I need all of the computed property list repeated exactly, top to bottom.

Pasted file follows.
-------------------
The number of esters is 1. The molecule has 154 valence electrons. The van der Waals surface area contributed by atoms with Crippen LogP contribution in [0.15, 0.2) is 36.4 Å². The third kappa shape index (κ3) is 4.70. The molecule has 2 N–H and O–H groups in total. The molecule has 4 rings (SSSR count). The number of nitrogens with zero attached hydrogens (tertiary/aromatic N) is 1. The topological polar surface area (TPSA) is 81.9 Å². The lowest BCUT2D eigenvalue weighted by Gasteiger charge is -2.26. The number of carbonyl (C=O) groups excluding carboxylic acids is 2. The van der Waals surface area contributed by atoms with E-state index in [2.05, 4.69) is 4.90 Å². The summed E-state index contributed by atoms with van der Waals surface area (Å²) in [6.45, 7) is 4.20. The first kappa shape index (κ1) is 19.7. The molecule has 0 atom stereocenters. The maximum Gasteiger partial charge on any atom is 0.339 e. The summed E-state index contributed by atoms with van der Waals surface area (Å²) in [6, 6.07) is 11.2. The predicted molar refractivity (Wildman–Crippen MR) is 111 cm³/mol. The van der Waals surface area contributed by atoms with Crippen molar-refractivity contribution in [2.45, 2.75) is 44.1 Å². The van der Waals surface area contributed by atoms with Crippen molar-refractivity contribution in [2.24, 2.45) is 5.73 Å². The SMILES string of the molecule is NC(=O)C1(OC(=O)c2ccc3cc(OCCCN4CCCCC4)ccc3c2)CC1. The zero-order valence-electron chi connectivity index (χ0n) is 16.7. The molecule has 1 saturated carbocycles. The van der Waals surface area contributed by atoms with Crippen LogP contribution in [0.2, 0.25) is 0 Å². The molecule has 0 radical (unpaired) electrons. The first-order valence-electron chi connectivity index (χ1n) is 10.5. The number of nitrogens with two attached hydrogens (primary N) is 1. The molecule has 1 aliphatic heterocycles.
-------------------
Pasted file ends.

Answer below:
The number of esters is 1. The molecule has 154 valence electrons. The van der Waals surface area contributed by atoms with Crippen LogP contribution in [0.15, 0.2) is 36.4 Å². The third kappa shape index (κ3) is 4.70. The molecule has 2 N–H and O–H groups in total. The molecule has 4 rings (SSSR count). The number of nitrogens with zero attached hydrogens (tertiary/aromatic N) is 1. The topological polar surface area (TPSA) is 81.9 Å². The lowest BCUT2D eigenvalue weighted by Gasteiger charge is -2.26. The number of carbonyl (C=O) groups excluding carboxylic acids is 2. The van der Waals surface area contributed by atoms with E-state index in [2.05, 4.69) is 4.90 Å². The summed E-state index contributed by atoms with van der Waals surface area (Å²) in [6.45, 7) is 4.20. The first kappa shape index (κ1) is 19.7. The molecule has 0 atom stereocenters. The maximum Gasteiger partial charge on any atom is 0.339 e. The summed E-state index contributed by atoms with van der Waals surface area (Å²) in [6, 6.07) is 11.2. The predicted molar refractivity (Wildman–Crippen MR) is 111 cm³/mol. The van der Waals surface area contributed by atoms with Crippen molar-refractivity contribution in [2.45, 2.75) is 44.1 Å². The van der Waals surface area contributed by atoms with Crippen molar-refractivity contribution in [2.24, 2.45) is 5.73 Å². The SMILES string of the molecule is NC(=O)C1(OC(=O)c2ccc3cc(OCCCN4CCCCC4)ccc3c2)CC1. The zero-order valence-electron chi connectivity index (χ0n) is 16.7. The molecule has 1 saturated carbocycles. The van der Waals surface area contributed by atoms with Crippen LogP contribution in [0.2, 0.25) is 0 Å². The molecule has 0 radical (unpaired) electrons. The first-order valence-electron chi connectivity index (χ1n) is 10.5. The number of nitrogens with two attached hydrogens (primary N) is 1. The molecule has 1 aliphatic heterocycles.